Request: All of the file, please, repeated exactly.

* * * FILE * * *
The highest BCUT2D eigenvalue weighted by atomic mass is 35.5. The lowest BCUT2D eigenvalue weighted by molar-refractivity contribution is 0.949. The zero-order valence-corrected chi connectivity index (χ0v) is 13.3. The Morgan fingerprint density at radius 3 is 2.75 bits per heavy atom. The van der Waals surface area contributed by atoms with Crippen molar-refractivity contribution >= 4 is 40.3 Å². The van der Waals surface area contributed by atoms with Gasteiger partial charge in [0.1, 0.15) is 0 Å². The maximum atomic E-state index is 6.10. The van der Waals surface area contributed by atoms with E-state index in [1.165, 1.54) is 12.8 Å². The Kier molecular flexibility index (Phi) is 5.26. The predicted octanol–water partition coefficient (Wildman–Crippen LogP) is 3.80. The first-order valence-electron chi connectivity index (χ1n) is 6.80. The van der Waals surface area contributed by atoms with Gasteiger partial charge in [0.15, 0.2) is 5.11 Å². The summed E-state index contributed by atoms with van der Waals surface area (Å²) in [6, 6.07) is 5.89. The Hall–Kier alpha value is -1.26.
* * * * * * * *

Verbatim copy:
The highest BCUT2D eigenvalue weighted by atomic mass is 35.5. The lowest BCUT2D eigenvalue weighted by molar-refractivity contribution is 0.949. The zero-order valence-corrected chi connectivity index (χ0v) is 13.3. The Morgan fingerprint density at radius 3 is 2.75 bits per heavy atom. The van der Waals surface area contributed by atoms with Crippen molar-refractivity contribution >= 4 is 40.3 Å². The van der Waals surface area contributed by atoms with Gasteiger partial charge in [0.1, 0.15) is 0 Å². The maximum atomic E-state index is 6.10. The van der Waals surface area contributed by atoms with E-state index in [1.165, 1.54) is 12.8 Å². The Kier molecular flexibility index (Phi) is 5.26. The predicted octanol–water partition coefficient (Wildman–Crippen LogP) is 3.80. The first-order valence-electron chi connectivity index (χ1n) is 6.80. The van der Waals surface area contributed by atoms with Gasteiger partial charge in [0.15, 0.2) is 5.11 Å². The summed E-state index contributed by atoms with van der Waals surface area (Å²) in [6, 6.07) is 5.89. The Hall–Kier alpha value is -1.26.